Most union members were glad. They started seeing their wages, pensions, and health care get better and better while people without unions could only enjoy a residual effect. Union officers learned to play golf with management while growing more and more isolated, not only from the working class at large, but from their own members. In the long run, it was a recipe for disaster, but in the short run, during America’s great post-war boom, it worked great for the members. To this day, many union members think the leaders of the 1950s and 1960s were some kind of geniuses.

Membership fell steadily after 1957. Disaffection, separation of union leaders from everybody else, grew worse. Membership participation in union meetings declined. Leadership became increasingly opportunist. That is, they took UAW staff jobs because they were really good jobs, not out of any commitment to the union (witness them today hurrying to testify for the union-busters). Nepotism is one of the uglier aspects of opportunism, and it is weakening the UAW.

Then came Reagan

By the late 1970s, the United States began to lose its economic hegemony over the rest of the world. Other industrial nations rebuilt the factories that were bombed flat during the war, and they started producing products that were as good or better, and often cheaper, than those made in the United States. Little foreign cars, for example, became quite trendy in America.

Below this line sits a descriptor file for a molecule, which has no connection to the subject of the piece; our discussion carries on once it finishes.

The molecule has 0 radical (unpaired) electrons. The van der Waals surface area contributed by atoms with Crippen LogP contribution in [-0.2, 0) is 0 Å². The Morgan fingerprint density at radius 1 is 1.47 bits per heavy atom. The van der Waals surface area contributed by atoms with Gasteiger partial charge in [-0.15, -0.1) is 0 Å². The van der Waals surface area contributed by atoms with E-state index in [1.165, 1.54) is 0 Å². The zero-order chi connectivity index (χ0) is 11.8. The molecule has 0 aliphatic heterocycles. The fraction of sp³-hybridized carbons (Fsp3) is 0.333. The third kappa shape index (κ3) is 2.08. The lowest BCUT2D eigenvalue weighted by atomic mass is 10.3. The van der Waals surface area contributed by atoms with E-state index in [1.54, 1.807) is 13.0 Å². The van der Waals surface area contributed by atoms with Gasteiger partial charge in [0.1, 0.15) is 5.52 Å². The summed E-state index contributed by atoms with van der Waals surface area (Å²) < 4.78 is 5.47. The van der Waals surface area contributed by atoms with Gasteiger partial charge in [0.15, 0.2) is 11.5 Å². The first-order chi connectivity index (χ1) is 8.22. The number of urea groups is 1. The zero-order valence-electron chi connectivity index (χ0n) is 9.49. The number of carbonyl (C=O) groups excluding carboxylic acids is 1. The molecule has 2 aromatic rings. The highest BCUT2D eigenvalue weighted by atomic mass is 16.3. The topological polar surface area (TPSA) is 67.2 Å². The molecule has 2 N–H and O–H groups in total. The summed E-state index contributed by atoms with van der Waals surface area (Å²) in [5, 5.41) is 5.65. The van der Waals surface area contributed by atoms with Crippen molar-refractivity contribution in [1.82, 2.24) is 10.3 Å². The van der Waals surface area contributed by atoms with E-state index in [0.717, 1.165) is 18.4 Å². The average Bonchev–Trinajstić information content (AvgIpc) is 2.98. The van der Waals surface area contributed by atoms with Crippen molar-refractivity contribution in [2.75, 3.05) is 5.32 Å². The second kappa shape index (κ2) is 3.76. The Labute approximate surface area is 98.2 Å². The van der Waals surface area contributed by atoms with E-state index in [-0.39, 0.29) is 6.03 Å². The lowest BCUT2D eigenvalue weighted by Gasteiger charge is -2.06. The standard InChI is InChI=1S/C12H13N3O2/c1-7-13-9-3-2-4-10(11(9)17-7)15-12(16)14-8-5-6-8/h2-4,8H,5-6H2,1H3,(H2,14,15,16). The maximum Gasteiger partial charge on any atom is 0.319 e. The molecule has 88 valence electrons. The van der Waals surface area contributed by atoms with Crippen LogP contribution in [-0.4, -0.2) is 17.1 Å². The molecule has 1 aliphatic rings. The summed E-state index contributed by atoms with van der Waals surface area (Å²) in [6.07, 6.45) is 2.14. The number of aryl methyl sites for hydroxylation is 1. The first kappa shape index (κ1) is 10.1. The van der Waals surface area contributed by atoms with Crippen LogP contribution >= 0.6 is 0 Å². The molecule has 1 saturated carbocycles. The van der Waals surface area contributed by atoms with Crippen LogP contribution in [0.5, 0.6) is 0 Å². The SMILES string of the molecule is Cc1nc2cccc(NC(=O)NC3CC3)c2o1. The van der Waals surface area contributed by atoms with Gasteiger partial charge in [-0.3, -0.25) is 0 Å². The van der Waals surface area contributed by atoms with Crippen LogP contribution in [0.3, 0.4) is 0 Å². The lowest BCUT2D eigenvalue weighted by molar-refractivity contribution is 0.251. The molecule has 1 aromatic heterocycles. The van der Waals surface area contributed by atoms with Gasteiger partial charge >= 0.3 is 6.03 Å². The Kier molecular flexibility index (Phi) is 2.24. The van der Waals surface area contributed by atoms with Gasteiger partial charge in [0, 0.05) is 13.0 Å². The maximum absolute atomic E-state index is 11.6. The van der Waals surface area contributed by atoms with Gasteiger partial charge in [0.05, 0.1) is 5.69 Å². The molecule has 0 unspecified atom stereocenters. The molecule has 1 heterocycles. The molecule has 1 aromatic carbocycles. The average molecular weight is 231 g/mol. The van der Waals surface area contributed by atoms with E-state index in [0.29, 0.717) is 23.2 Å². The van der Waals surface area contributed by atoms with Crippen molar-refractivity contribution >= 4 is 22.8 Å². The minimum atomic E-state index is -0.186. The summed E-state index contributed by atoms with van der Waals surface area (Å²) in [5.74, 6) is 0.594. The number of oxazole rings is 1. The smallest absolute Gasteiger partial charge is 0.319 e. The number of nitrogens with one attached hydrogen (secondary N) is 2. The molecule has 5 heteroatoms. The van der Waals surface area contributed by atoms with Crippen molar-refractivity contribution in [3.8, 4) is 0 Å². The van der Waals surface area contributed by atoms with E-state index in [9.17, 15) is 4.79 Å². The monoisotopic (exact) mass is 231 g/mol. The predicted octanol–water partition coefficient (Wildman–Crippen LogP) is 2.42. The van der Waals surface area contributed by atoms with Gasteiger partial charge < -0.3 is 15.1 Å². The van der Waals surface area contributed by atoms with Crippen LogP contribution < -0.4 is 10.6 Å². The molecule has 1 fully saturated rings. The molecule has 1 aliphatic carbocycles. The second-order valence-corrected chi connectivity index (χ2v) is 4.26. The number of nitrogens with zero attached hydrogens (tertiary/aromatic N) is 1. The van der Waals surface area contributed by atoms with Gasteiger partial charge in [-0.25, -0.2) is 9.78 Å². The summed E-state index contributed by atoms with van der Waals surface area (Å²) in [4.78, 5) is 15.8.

In the presidential election of 1980, the employers committed to a solid plan to drive down unit labor costs in America. They found an excellent spokesperson and mobilized the government, the media, and most of the establishment around him. With government help, they shipped the best American manufacturing jobs overseas. They automated jobs away. They busted unions when they could and passed anti-union legislation at every opportunity.

Unions, who had completely forgotten about the historic fight to shorten working hours in response to automation, bled members. Some of them tried to adapt through strategic mergers with other unions and by innovative approaches to organizing. A few of them did OK, but the UAW wasn’t one of them. Membership fell from 1,500,000 to around 400,000.

The UAW responded to the Reagan assault mostly by embracing the “Big 3” auto companies and declaring that the enemies of the union were not managers but, rather, were foreign workers, especially the very successful Japanese. They pushed “buy union-made cars,” without mentioning that most of the foreign auto companies were unionized. They immersed themselves into company-led “jointness” ventures and “team” production. Union editors were encouraged, even directed, to give up their union newspapers and join forces with management.

One result was that “joint” ventures created opportunities for corruption, and one direct result of that is some of the UAW leaders now in jail or under indictment. They are charged with stealing funds that were designated for joint training programs that had poor fiscal accountability.

The other result, far worse, was that UAW leaders were more than ever isolated from the members. Instead of interacting with members at work, they built a hierarchy of union staffers around them that completed their isolation. The union staffers, who have their own separate staff union, continued to get the best that the UAW could offer, while members’ wages and benefits eroded away.

One could argue that the UAW staffers, not the members, run the union. It is true that the UAW still has a good democratic constitution with regular elections and constitutional conventions. The problem with those conventions is that they are orchestrated by the staff. While some unions prohibit staffers from even being on their convention floor, UAW staffers literally lean over every delegation during conventions. Hardly anything happens at UAW conventions that was not planned out in advance by the top UAW leaders and executed by their paid staffers.